We thought it would be helpful to provide data on how often the market experiences declines.

The S&P 500 is already up +21.6% for the year with very little volatility (as of August 31, 2021). In fact, the S&P has gone over two hundred trading days without experiencing a -5% decline, which is one of the ten longest stretches on record. We know that stocks do not move in a straight line forever and that upcoming volatility is inevitable. As we have written many times, no one can consistently forecast precisely when the market will decline. As such, we do not believe in making major changes to portfolios (i.e. market timing) in anticipation of potential upcoming volatility as that can be a futile effort (please see our Client Question on Why Market Timing Does Not Work). Rather than make wholesale changes, our investment process favors trimming on strength, buying on weakness, and tilting toward the asset classes we think will provide better risk/reward going forward.

Given that the last several months have been exceptional in terms of limited volatility, we thought it would be helpful to provide data on how often the market experiences declines. The following chart displays the S&P 500’s price and drawdowns since 1945, and the table shows how often the market has declined more than -5% over this period. Despite 125 declines of more than -5%, the S&P 500 generated a total annualized return of +11.4% over this time. A $10,000 investment in 1945 would have increased to over $47,000,000 at the end of the period.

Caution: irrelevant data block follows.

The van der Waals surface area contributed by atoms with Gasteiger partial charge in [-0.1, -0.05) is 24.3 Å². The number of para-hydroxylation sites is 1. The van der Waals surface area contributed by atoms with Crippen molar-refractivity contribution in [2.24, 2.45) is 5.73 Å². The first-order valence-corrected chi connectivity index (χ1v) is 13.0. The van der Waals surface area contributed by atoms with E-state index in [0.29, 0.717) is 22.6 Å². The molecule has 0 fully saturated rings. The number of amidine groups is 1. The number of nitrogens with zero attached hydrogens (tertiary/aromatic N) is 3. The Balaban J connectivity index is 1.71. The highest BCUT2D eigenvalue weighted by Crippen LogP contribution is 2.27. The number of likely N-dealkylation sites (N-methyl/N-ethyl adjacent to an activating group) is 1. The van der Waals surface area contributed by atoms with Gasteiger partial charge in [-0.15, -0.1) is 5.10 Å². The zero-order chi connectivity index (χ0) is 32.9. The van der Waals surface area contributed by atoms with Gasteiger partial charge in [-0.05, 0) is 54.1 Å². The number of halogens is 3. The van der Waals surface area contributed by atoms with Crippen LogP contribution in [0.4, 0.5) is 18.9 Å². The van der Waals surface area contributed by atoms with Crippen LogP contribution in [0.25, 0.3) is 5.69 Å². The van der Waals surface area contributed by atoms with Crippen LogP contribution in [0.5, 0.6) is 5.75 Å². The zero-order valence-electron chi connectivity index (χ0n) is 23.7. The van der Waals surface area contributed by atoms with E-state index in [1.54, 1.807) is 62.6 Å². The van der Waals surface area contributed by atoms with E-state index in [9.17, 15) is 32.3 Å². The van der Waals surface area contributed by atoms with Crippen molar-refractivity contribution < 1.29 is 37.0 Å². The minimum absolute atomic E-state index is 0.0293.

January 1, 1945 to August 30, 2021. Source: Bloomberg, Ned Davis Research, Inc.

A key pillar to our investment philosophy is to a maintain a long-term viewpoint as we know that markets can be quite volatile over the short-term. The stock market has historically gone up over time, but returns are not linear. Thus, while market declines are common and they can certainly be uncomfortable, we do our best to make lemonade out of lemons by utilizing these periods as an opportunity to make beneficial changes to portfolios. We do so by having the experience and technological systems in place to efficiently tax-loss harvest and reposition portfolios.

  • Tax-loss Harvesting: Tax-loss harvesting is achieved by selling an investment with a loss and immediately purchasing a different security with similar (but not identical) exposure. The loss on the sold security can be used to offset taxable gains. Since we simultaneously sell a security to capture a loss and purchase a different holding with similar exposure, the client is never out of the market. We can capture losses during declines, and as the market recovers the new position also recovers PLUS the client has a tax-loss to offset future gains. Please see our Client Question on Tax Loss Harvesting.
  • Repositioning Portfolios: Repositioning portfolios means that we can increase the overall equity allocation and/or we can reallocate among various asset classes. During a market selloff, portfolio equity allocations often fall below their target levels. For example, assume a portfolio is invested to its target allocation of 60% equities and then the stock market declines -10%. The new allocation would be about 54% or -6% below the target level. We can use the market decline as an opportunity to buy stocks at lower prices to bring the allocation back to the 60% target level. Furthermore, we can rotate to the equity asset classes that have become more attractive (for equities, we allocate across regions, countries, market caps, factors, styles, sectors, and industries). Keep in mind, some of the best buying opportunities occur during periods of market turmoil.